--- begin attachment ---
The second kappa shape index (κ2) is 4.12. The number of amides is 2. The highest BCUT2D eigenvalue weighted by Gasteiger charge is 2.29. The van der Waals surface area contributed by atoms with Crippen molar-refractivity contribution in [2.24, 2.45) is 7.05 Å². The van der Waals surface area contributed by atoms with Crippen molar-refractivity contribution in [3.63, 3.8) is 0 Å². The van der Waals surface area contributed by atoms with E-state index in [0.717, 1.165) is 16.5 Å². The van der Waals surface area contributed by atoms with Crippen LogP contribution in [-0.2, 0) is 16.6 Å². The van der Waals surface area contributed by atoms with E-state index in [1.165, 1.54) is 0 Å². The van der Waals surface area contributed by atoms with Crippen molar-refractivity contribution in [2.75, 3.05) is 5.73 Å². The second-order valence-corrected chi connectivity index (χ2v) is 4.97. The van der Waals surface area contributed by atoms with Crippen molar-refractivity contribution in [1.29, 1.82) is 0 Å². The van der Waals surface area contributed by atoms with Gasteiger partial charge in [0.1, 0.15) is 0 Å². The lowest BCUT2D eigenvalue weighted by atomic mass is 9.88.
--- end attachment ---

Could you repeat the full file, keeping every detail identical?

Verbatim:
The second kappa shape index (κ2) is 4.12. The number of amides is 2. The highest BCUT2D eigenvalue weighted by Gasteiger charge is 2.29. The van der Waals surface area contributed by atoms with Crippen molar-refractivity contribution in [2.24, 2.45) is 7.05 Å². The van der Waals surface area contributed by atoms with Crippen molar-refractivity contribution in [3.63, 3.8) is 0 Å². The van der Waals surface area contributed by atoms with E-state index in [0.717, 1.165) is 16.5 Å². The van der Waals surface area contributed by atoms with Crippen LogP contribution in [-0.2, 0) is 16.6 Å². The van der Waals surface area contributed by atoms with E-state index in [1.165, 1.54) is 0 Å². The van der Waals surface area contributed by atoms with Crippen molar-refractivity contribution in [2.75, 3.05) is 5.73 Å². The second-order valence-corrected chi connectivity index (χ2v) is 4.97. The van der Waals surface area contributed by atoms with Crippen molar-refractivity contribution in [1.29, 1.82) is 0 Å². The van der Waals surface area contributed by atoms with Gasteiger partial charge in [0.1, 0.15) is 0 Å². The lowest BCUT2D eigenvalue weighted by atomic mass is 9.88.